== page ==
From the first four, elegant notes of the atmospheric, almost rubato title track, the theme builds pensively and deliberately. The cd’s second cut seems almost a ruse: after blowing by the theme, the trio take a quick sprint in a classic 60s vein. Then the melody returns with a vengeance, sax and drums feeling around for their footing gingerly as the light dims while Royston keeps the path, such as it is, clear of traffic. By the fourth track, Titus, Allen continues to embellish the theme, August anchoring it with casual, chromatically-fueled chordal menace. Royston takes over center stage next, on Louisada, with a methodical, subtly climactic solo that winds up with an almost surf edge (this seems to be a band that listens widely and eclectically). From there, the tension builds again, Allen taking on more of the darkness, passing the baton to August and then, when least expected, he quotes the Godfather Theme. Track nine, Ezekiel has the band trying to outrun the main theme’s latest permutation, but there’s no escape. The suite wraps up with characteristic understatement, opening with a catchy, wary bass introduction, building to a haunting, insistently and unforgettably anthemic ensemble piece, closing with a simple bass chord. There’s also a bonus track afterward that seems to be something for the closing credits, a rather less menacing tune with a considerable resemblance to the opening melody of Pink Floyd’s Shine on You Crazy Diamond.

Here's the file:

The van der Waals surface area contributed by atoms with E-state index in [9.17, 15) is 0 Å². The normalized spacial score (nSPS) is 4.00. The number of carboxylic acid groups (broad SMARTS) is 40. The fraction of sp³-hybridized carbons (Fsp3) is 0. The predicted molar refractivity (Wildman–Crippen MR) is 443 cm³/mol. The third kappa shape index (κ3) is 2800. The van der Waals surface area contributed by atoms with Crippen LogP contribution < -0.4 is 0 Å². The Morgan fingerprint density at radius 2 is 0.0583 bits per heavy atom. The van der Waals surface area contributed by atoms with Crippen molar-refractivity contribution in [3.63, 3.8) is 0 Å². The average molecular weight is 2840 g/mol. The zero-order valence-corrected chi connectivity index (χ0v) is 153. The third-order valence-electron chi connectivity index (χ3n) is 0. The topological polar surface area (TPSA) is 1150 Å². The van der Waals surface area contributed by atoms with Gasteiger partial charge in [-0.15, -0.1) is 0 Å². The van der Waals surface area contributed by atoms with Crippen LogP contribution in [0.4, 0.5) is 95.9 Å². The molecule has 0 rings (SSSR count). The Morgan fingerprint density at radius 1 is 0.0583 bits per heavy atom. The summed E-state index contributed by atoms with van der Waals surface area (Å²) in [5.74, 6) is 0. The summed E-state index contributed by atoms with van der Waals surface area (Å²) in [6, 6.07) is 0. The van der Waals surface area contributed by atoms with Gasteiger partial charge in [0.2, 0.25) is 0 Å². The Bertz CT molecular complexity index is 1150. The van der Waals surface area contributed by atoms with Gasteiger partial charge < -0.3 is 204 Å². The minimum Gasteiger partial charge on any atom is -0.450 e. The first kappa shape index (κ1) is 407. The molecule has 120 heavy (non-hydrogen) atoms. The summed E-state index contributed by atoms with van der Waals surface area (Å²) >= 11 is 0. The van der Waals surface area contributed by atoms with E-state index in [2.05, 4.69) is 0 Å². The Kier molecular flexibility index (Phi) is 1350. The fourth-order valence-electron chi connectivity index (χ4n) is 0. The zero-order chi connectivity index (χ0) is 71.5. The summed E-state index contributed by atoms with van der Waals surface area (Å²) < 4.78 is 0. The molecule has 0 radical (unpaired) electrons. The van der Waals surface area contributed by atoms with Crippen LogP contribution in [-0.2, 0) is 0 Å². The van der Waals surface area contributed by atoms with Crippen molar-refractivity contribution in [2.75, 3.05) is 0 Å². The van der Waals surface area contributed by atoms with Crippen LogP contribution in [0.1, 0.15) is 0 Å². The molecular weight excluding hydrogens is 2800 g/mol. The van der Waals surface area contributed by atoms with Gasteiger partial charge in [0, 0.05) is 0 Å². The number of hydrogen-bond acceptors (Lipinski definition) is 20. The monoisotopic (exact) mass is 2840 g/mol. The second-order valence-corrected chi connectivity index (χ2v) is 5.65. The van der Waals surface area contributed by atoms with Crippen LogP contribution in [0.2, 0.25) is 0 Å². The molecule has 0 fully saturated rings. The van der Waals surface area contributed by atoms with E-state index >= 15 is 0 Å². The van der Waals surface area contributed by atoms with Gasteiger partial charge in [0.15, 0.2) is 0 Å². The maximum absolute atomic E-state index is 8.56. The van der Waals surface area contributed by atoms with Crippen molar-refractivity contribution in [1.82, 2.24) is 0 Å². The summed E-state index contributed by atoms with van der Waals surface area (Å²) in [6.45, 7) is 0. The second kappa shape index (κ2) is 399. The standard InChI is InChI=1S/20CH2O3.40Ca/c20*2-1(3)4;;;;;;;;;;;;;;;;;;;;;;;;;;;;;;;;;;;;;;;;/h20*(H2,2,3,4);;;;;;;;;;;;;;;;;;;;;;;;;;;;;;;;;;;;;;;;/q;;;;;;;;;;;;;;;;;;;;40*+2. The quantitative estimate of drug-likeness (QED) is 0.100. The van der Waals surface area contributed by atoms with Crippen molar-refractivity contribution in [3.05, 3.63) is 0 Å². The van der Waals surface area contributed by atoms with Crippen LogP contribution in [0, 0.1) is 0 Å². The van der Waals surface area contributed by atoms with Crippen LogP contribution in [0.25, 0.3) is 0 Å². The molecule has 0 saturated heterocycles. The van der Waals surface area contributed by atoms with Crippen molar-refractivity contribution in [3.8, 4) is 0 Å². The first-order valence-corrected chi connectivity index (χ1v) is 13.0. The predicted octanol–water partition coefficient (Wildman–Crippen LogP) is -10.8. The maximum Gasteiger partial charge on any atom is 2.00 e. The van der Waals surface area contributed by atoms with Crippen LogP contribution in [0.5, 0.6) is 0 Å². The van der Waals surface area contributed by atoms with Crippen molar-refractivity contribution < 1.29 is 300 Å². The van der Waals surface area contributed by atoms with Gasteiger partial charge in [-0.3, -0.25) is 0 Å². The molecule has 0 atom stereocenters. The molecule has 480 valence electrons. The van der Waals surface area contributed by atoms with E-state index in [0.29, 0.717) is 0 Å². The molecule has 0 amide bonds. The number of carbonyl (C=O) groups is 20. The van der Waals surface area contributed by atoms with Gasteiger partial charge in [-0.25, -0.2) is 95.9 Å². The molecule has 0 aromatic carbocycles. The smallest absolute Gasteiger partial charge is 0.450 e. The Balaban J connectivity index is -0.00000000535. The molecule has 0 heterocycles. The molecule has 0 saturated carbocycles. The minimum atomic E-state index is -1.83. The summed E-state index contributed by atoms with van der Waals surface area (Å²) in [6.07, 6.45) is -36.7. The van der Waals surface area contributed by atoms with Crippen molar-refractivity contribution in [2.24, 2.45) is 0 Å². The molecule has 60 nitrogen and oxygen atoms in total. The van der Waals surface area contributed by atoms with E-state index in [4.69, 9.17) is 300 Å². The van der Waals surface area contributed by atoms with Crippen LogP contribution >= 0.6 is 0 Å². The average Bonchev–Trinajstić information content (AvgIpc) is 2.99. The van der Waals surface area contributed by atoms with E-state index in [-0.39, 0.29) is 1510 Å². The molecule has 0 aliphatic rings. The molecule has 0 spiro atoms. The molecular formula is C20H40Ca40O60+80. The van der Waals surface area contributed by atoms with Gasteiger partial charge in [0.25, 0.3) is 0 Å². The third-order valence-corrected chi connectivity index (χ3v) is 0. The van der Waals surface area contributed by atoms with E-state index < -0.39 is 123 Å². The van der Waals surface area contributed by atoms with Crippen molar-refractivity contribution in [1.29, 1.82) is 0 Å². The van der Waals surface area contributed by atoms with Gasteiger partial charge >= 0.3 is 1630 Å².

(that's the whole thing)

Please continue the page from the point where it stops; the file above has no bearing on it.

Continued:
All the way through, the understated, seemingly effortless power of the playing, the counterintuitive intelligence of the arrangements and the terse brilliance of the compositions are all breathtaking. Like all the great albums: Kind of Blue, London Calling, From South Africa to South Carolina, ad infinitum, this is a cd that ought to get into a lot of peoples’ DNA, that will enrich lives for time out of mind as it’s passed down from generation to generation. Until then, getting to know it will be like being initiated into a secret society. This album is all you need to get in.

February 7, 2009 Posted by | jazz, Music, music, concert, review, Reviews | , , , , , , , , , , , , | Leave a comment

Song of the Day 2/7/09

Every day, our top 666 songs of alltime countdown gets one step closer to #1. Saturday’s is #536:

Lou Reed – Kill Your Sons

 

Bellevue treated me pretty good

Creedmoor was even better…

All those drugs that we took, they really were lots of fun

But when they shot me up with Thorazine

I’d just smoke and talk like a sonofagun

Dontcha know they’re gonna kill, kill your sons.

 

Remember, this was 25 years before Prozac. The 1973 album version is on Sally Can’t Dance; mp3s are everywhere you would expect. The link above is a neat live take from Italy, 1983 with the late Robert Quine on lead guitar.

February 7, 2009 Posted by | lists, Lists - Best of 2008 etc., Music, music, concert | , , , , , | Leave a comment